covered 3,9015 miles since he left
Sheepshead Bay In actual tlmo of 77
hours 13 minutes. These figures give
an average of 51.75 miles an hour.
Imperial Junction , Cal. , Nov. 3.
Rodgers landed here , sixty-six miles
from Yuma , at 11 a. m. Ho will pro
ceed this afternoon.
Snow at Sioux City.
Sioux City , la. , Nov. 3. The cold
wnvo still covers this section. Early
today the temperature was 18 above ,
with fine snow falling.
EXPECTS THREE CANDIDATES
Champ Clark Says Taft and La Fol-
lette Will Both Be Named.
Fremont , Neb. , Nov. 3. That the
republican party would have two can
didates for president in 1912 was the
statement made by Speaker Champ
Clark while In Fremont yesterday. He
declared that in his opinion Presl
dent Taft would be renomlnated and
that the Insurgent republicans would
split away from the Taft end of the
party and nominate La Follette.
McNamara Case Drags.
Los Angeles , Cal. , Nov. 3. Within
striking distance of receiving a panel
of talesmen against whom the defense
and prosecution both planned to direct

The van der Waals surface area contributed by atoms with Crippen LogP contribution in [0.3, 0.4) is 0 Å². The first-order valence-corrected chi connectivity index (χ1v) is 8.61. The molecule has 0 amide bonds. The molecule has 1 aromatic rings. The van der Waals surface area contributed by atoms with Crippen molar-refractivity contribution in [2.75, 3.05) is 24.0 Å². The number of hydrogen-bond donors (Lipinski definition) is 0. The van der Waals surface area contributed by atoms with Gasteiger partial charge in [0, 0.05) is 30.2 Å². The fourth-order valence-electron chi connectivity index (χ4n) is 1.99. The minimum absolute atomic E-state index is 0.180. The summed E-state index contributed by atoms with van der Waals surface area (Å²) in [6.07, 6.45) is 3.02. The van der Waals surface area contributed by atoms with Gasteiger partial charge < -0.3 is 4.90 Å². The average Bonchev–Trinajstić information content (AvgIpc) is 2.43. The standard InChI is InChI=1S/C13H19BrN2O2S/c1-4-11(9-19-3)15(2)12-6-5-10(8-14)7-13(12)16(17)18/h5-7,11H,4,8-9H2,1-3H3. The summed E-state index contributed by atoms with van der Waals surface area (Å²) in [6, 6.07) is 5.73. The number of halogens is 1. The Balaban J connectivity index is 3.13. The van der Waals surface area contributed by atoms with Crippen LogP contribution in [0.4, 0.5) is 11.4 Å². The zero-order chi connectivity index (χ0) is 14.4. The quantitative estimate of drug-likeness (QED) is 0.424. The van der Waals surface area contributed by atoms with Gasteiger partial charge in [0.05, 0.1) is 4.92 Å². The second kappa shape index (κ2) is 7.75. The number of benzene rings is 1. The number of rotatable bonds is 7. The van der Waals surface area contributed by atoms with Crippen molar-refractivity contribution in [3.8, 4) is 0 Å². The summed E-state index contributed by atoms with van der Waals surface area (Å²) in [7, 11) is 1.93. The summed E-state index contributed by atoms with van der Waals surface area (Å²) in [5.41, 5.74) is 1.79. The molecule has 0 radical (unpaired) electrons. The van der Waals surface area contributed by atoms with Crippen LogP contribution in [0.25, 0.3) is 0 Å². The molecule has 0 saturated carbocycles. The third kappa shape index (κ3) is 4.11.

a first broadside of peremptory dial
lenges , the McNomara trial went list
lessly forward today. Notwlthstand
ing only two talesmen were required
to bo passed for cause by both sides
before the first batch of peremptory
challenges would be announced , Inter
est of counsel with the opening o
court today centered on reports froir
Indianapolis an to the admlssiblllty o
certain evidence desired from that city
by the prosecution here.
CHINESE REVOLUTIONISTS TAKE
WANT CHANGE IN ALL COSTUMES
Chinese National Assembly Demands
Change of Oriental Dress , Abolition
of the Queue , Abolition of Pension
List for Mnnchus , Etc.
Pekln , Nov. 3. The national as
sembly today completed a draft of
the basis on which It proposes to con
struct the new constitution of China.
It was submitted to the throne and
accepted Immediately. The tentative
plan provides for the perpetuity of